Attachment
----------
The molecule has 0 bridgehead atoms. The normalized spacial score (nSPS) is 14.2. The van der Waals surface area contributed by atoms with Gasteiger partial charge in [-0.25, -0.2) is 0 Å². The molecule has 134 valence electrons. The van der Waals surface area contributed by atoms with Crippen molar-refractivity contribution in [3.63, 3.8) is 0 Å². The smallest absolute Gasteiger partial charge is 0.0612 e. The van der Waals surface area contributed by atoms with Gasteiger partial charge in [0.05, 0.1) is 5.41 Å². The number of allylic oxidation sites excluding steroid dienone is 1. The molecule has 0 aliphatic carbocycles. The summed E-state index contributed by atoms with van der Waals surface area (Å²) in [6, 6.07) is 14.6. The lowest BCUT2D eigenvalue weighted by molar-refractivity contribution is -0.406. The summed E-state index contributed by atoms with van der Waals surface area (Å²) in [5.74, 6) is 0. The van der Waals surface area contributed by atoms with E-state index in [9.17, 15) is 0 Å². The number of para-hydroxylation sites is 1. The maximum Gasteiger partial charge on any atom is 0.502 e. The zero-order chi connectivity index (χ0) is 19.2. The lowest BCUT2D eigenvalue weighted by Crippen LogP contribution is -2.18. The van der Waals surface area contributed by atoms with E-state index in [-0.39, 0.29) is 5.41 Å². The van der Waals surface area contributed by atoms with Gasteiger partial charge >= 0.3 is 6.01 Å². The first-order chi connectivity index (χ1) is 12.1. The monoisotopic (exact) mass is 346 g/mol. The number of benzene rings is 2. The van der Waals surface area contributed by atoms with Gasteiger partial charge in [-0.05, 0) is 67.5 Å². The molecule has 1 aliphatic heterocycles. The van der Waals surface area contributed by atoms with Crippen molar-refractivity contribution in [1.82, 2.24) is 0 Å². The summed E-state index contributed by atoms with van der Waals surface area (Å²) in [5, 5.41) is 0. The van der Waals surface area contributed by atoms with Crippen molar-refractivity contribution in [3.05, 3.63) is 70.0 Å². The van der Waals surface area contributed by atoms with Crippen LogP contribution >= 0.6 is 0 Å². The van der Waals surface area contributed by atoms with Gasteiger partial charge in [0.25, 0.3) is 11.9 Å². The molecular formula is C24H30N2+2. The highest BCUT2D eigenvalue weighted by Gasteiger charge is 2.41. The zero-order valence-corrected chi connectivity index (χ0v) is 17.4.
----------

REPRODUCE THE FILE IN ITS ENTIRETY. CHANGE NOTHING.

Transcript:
The molecule has 0 bridgehead atoms. The normalized spacial score (nSPS) is 14.2. The van der Waals surface area contributed by atoms with Gasteiger partial charge in [-0.25, -0.2) is 0 Å². The molecule has 134 valence electrons. The van der Waals surface area contributed by atoms with Crippen molar-refractivity contribution in [3.63, 3.8) is 0 Å². The smallest absolute Gasteiger partial charge is 0.0612 e. The van der Waals surface area contributed by atoms with Gasteiger partial charge in [0.05, 0.1) is 5.41 Å². The number of allylic oxidation sites excluding steroid dienone is 1. The molecule has 0 aliphatic carbocycles. The summed E-state index contributed by atoms with van der Waals surface area (Å²) in [6, 6.07) is 14.6. The lowest BCUT2D eigenvalue weighted by molar-refractivity contribution is -0.406. The summed E-state index contributed by atoms with van der Waals surface area (Å²) in [5.74, 6) is 0. The van der Waals surface area contributed by atoms with E-state index in [9.17, 15) is 0 Å². The number of para-hydroxylation sites is 1. The maximum Gasteiger partial charge on any atom is 0.502 e. The zero-order chi connectivity index (χ0) is 19.2. The lowest BCUT2D eigenvalue weighted by Crippen LogP contribution is -2.18. The van der Waals surface area contributed by atoms with E-state index in [-0.39, 0.29) is 5.41 Å². The van der Waals surface area contributed by atoms with Gasteiger partial charge >= 0.3 is 6.01 Å². The first-order chi connectivity index (χ1) is 12.1. The monoisotopic (exact) mass is 346 g/mol. The number of benzene rings is 2. The van der Waals surface area contributed by atoms with Gasteiger partial charge in [-0.05, 0) is 67.5 Å². The molecule has 1 aliphatic heterocycles. The van der Waals surface area contributed by atoms with Crippen molar-refractivity contribution in [1.82, 2.24) is 0 Å². The summed E-state index contributed by atoms with van der Waals surface area (Å²) in [5, 5.41) is 0. The van der Waals surface area contributed by atoms with Crippen molar-refractivity contribution in [3.05, 3.63) is 70.0 Å². The van der Waals surface area contributed by atoms with Crippen LogP contribution >= 0.6 is 0 Å². The van der Waals surface area contributed by atoms with Gasteiger partial charge in [0.25, 0.3) is 11.9 Å². The molecular formula is C24H30N2+2. The highest BCUT2D eigenvalue weighted by Gasteiger charge is 2.41. The zero-order valence-corrected chi connectivity index (χ0v) is 17.4.